GAIL (India) Limited is the largest gas transmission and distribution company in India. Facing challenges such as aging infastructure and unstable pipeline controls near their New Dehli distribution pipeline, GAIL found it difficult to meet the increasing demand for natural gas in the area. To address these issues, GAIL undertook an aggressive plan to upgrade the pipeline network with an advanced remote monitoring and control system. This remote monitoring system would reduce operating costs by allowing technicians to monitor the aging infastructure without on-site visits, allowing the company to provide a higher quality of service while reducing engineering expenses, on-site visits and travel time. The development of this solution required a simple wireless communications device that would transmit monitoring data from the field controllers to the operations center.
The project requirements included:
- Transfer data from pipe flow controllers to a SCADA system with high-speed HSPA+ cellular
- IPsec VPN, RS-232 and RS485 serial to provide a secure remote serial connection for a variety of flow controllers
- Longevity with EMC level III and resistance to India’s warm, humid climate
- Compact design for control panels
- The InGateway601 is a compact industrial gateway, able to transmit serial data over GPRS, WCDMA and HSPA+. It supports an RS232 or RS485 software selectable serial ports with support for a wide range of serial RTUs and PLCs. The IG601 monitors the flow controllers and uploads the data in real-time by translating the serial data to standard TCP/IP.
- The field devices were designated for a ten-year lifecycle. In order to provide continued network security for these devices over a ten-year lifecycle, GAIL chose to protect the communications with an IPsec VPN. Two Cisco routers would act as the primary and backup VPN servers to provide high avaibility while protecting the system from network or power outages.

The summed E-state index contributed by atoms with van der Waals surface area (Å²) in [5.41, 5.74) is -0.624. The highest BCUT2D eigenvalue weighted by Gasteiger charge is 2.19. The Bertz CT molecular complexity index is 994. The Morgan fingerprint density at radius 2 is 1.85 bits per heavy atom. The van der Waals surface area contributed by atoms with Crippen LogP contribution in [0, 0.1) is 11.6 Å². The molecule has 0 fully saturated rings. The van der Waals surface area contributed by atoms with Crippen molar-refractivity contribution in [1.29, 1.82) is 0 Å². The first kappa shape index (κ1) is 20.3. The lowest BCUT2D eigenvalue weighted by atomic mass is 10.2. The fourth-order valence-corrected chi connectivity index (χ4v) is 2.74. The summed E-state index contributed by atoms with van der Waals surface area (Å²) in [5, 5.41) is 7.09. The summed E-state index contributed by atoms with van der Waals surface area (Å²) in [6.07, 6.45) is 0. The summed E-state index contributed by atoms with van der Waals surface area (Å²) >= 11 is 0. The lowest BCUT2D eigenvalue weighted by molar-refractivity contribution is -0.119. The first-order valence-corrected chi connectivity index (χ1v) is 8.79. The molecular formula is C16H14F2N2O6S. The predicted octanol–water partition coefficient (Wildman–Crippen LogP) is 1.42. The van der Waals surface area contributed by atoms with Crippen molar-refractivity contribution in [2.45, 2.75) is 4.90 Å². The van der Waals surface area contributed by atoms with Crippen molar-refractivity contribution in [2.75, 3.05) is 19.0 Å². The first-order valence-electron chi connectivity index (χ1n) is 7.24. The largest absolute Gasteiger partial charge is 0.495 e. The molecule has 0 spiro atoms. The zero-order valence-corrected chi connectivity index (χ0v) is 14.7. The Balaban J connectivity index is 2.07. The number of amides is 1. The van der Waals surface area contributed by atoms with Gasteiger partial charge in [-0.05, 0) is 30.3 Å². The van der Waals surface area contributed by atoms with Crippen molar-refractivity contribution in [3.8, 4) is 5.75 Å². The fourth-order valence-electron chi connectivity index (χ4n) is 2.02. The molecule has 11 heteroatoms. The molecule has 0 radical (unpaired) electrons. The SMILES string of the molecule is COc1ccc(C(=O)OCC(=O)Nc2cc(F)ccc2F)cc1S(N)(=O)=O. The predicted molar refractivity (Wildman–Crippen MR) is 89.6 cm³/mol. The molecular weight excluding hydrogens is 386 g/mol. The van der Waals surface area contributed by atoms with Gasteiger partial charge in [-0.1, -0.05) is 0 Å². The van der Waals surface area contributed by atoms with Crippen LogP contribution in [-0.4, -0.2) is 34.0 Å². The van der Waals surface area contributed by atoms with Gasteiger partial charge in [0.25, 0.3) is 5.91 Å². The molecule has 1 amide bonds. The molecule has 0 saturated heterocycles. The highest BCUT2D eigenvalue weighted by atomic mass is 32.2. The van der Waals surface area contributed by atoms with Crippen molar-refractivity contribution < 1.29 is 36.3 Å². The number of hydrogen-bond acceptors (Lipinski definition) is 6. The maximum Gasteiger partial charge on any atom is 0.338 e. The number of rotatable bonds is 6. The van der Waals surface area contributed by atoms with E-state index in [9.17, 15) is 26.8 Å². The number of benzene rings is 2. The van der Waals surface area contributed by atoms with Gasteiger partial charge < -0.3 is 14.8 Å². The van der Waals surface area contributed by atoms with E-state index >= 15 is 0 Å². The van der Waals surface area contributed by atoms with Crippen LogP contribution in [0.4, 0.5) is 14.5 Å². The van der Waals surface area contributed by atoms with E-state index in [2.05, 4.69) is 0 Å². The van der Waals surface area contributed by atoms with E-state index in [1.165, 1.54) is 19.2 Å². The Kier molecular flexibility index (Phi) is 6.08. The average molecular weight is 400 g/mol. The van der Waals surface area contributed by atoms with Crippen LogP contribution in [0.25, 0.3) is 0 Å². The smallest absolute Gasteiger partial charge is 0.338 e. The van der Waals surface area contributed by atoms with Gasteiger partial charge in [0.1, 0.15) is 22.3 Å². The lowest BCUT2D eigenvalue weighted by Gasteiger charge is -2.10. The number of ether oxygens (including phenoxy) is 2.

In Nokia the water management data transfer network is being built and developed with a long-term perspective. Different generations of equipment operate together, allowing the network to be renewed one part at a time. SATEL radio modems have been used in Nokia Waterworks since the 1990s, in remote monitoring and control at various locations. The network currently has around 50 substations and four receiving stations. The shortest interval between stations is around 300 m and the longest around 6 km. Connecting new equipment into the remote monitoring and control system will also be easy in future. With the aid of automation systems, operations at water intake plants, the central waterworks, the water mains and wastewater sewer networks, and wastewater pumping plants are monitored and controlled.
Productivity at the waterworks is improving, because the maximum ratings of plants and equipment can be reduced with a direct impact on operating costs. The soundest reasons for using SATEL radio modems are reliability and the capacity to operate a network oneself. Long distances, a rugged landscape and changeable weather conditions easily present challenges for data transfer. Inexpensive operating costs are also a clear advantage.